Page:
If you missed it in 2004 then this Tuesday, June 5th will be your last chance in your lifetime to witness planet Venus crossing the face of the Sun in the sky. Considered by many as one of the rarest of skywatching events, you will have to wait until December 2117 for the next one!
Why are Venus transits so rare? It really has to do with the orbit of Venus around the Sun. While it does take significantly less time to circle our parent star than Earth does, its orbit is tilted some 3.4 degrees when compared to the plane of the solar system ie. all the other orbits are in pretty much the same line. What this means for observers on Earth is that the planet only appears to actually cross the Sun in pairs – 8 years apart – in intervals of 105 and 121 years. All other times Venus will glide just above or below the disk of the Sun , from our line of sight here on Earth.
Best places in the world to see the whole 6 hour 40 minutes of the entire transit will be in Asia and the Pacific region where it occurs during the middle of the day. In North America observers will see either the first half before sunset while Europeans will get to view the last half after sunrise.
Here is worldwide timetable (credit: Starry Night Software via Space.com)
Note: Contacts in the table above refer to when the edge of Venus appears to make first and last contact with the Sun’s limb as it enters and exits the solar disk.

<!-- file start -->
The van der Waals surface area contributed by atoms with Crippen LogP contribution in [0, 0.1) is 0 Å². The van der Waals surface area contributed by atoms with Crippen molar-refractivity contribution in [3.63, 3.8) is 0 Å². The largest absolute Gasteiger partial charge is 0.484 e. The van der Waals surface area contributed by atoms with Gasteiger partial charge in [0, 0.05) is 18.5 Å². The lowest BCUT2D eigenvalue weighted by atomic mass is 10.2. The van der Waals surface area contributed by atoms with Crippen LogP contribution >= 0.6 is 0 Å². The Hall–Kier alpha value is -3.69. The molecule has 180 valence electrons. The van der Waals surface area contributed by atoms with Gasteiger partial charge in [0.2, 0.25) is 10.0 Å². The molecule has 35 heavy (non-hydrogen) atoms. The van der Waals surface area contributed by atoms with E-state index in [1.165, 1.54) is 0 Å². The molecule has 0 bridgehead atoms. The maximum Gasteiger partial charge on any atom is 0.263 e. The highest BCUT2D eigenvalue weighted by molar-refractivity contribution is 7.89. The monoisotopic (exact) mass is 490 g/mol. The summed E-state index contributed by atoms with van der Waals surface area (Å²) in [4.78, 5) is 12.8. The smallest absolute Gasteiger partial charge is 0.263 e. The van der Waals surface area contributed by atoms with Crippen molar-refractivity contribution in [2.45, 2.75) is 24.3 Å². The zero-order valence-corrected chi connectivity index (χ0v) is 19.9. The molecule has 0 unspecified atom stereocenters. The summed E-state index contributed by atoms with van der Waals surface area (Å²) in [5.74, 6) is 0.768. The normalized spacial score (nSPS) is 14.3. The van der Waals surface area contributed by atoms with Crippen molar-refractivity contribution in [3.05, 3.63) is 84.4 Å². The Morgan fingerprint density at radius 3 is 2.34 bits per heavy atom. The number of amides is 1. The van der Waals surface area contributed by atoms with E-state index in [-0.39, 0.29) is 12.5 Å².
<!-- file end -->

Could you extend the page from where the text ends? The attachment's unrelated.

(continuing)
Venus will appear as a black dot, 1/30th the size of the solar disk, – looking like a pea in front of a watermelon. While this means that its disk would be big enough theoretically to be seen without any help of optics the safest way to view the eclipse is through telescopes equipped with solar filters, or with #14 welders glass. Remember NEVER to look at the sun directly without protection – it can cause blindness.
MY suggestion is try and look up astronomy clubs that will have public transit viewing parties. In the United States there are tons of events planned right across the country, so check out Night Sky Network listing. Here in Canada I recommend consulting the Royal Astronomical Society of Canada’s for a listing of their local chapters holding events and also check out their excellent Venus Transit site for tons of background information.
What happens if you get clouded out for the event then you can still check it out virtually at least as there will be dozens of LIVE internet feeds of the transit showing live video from telescopes around the world.
Make sure you bookmark this page because on Tuesday afternoon and I will be hosting some of the major video feeds from around the world right here!
in the meantime, to whet your appetite, check out this great NASA video on what all the buzz is about with this Transit of Venus….
Tags: Venus transit
Posted in Planets, Solar System, Sun | Comments Off